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- When your child yells at you: Expecting and teaching respectful behavior
- 5 Tips to Stop the 'Strike out Tantrums:' Hitting, Biting, Kicking and Name-calling
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- Ten Steps to a Peaceful Bedtime for Your Spirited Child
- No More Begging to Get Your Child to Do What you Ask
Category: Parenting during the Pandemic
Pockets of Predictability--Blog 1 of 10
The demands of being a parent can feel relentless. Frequent meltdowns wear you down, and leave you feeling powerless to stop them, but you are not. Today, Lynn and I offer you four effective strategies to lower stress by preventing some of the meltdowns from occurring in the first place.
How does one care for children, especially young children, AND complete paid employment tasks?
If severed support lines and ever-increasing demands on your time are leaving you feeling overwhelmed, you are not alone. Added to the viral plague is a mental plague – a sense that no matter how fast you run, or how much you do, you are not doing enough. Combine the two forces and the mere act of rising in the morning becomes daunting. How can you be kind to yourself with these foes at your door?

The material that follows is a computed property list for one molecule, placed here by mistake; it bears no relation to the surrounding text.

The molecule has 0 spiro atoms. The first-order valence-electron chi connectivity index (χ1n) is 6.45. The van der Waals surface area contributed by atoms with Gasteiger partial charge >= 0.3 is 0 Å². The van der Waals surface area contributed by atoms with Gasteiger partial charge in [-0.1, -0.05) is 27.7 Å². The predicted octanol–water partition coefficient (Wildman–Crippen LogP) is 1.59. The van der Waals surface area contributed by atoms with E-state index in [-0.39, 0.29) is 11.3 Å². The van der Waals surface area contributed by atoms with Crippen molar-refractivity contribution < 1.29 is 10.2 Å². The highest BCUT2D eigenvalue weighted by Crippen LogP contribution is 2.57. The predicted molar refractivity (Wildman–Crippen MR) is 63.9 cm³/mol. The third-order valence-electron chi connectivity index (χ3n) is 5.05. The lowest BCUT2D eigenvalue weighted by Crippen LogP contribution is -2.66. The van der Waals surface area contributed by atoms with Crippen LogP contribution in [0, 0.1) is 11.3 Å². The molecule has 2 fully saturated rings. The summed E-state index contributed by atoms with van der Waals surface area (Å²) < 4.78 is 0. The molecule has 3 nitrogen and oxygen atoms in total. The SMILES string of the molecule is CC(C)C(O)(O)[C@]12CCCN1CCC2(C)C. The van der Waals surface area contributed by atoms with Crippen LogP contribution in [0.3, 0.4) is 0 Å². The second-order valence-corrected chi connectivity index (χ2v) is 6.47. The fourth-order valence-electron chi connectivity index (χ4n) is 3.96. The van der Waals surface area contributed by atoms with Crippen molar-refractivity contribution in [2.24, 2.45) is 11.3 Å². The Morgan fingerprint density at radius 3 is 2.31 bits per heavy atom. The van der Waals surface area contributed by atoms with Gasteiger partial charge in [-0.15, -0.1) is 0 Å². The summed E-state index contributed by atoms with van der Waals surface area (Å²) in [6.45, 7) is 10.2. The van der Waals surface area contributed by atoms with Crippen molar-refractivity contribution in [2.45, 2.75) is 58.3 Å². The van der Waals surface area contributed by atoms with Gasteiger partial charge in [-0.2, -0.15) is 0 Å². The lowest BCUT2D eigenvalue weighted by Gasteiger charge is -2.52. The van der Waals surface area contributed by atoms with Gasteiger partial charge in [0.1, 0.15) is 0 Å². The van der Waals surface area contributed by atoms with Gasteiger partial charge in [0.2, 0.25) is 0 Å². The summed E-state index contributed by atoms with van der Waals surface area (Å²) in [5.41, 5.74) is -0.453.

Music reduces stress – supposedly. That is until you attempt to get your child to practice. It appears that the “shut down” stress response has struck even activities children have previously enjoyed. The announcement of practice time raises a chorus of; “I can’t.” “I won’t.” “You can’t make me!” “It’s too hard.” “I miss you.” “Stay with me.” And repeats itself growing ever more “forte.”
Children synchronize to our stress. Taking care of you, is taking care of your child.
What’s Happening? Why Children Suddenly Cling, Don’t Want to Be Alone, or Refuse to Dress, Walk or Feed Themselves.
The threat of coronavirus ignites both your child's and your feelings, but what are those feelings? How do you and your little one best cope?
Children synchronize to our stress level. That is why the best thing you can do as a parent is take good care of yourself so you can meet the needs of your children.